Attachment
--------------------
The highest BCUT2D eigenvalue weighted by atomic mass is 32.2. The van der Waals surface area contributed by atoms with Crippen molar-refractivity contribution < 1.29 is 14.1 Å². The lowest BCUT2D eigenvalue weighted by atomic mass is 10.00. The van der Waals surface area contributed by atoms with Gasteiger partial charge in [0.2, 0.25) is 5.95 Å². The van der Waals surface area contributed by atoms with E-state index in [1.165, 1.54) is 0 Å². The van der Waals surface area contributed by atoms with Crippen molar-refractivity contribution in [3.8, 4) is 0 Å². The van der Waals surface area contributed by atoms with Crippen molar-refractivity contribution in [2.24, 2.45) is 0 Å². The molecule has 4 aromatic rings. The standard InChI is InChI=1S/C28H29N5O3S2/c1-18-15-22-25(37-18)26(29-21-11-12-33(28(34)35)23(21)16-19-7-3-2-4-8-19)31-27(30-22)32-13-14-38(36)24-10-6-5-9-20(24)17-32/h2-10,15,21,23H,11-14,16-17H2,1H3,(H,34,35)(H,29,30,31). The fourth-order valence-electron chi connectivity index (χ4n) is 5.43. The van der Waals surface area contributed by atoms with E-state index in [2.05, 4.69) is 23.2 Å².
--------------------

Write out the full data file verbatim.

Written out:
The highest BCUT2D eigenvalue weighted by atomic mass is 32.2. The van der Waals surface area contributed by atoms with Crippen molar-refractivity contribution < 1.29 is 14.1 Å². The lowest BCUT2D eigenvalue weighted by atomic mass is 10.00. The van der Waals surface area contributed by atoms with Gasteiger partial charge in [0.2, 0.25) is 5.95 Å². The van der Waals surface area contributed by atoms with E-state index in [1.165, 1.54) is 0 Å². The van der Waals surface area contributed by atoms with Crippen molar-refractivity contribution in [3.8, 4) is 0 Å². The van der Waals surface area contributed by atoms with Crippen molar-refractivity contribution in [2.24, 2.45) is 0 Å². The molecule has 4 aromatic rings. The standard InChI is InChI=1S/C28H29N5O3S2/c1-18-15-22-25(37-18)26(29-21-11-12-33(28(34)35)23(21)16-19-7-3-2-4-8-19)31-27(30-22)32-13-14-38(36)24-10-6-5-9-20(24)17-32/h2-10,15,21,23H,11-14,16-17H2,1H3,(H,34,35)(H,29,30,31). The fourth-order valence-electron chi connectivity index (χ4n) is 5.43. The van der Waals surface area contributed by atoms with E-state index in [2.05, 4.69) is 23.2 Å².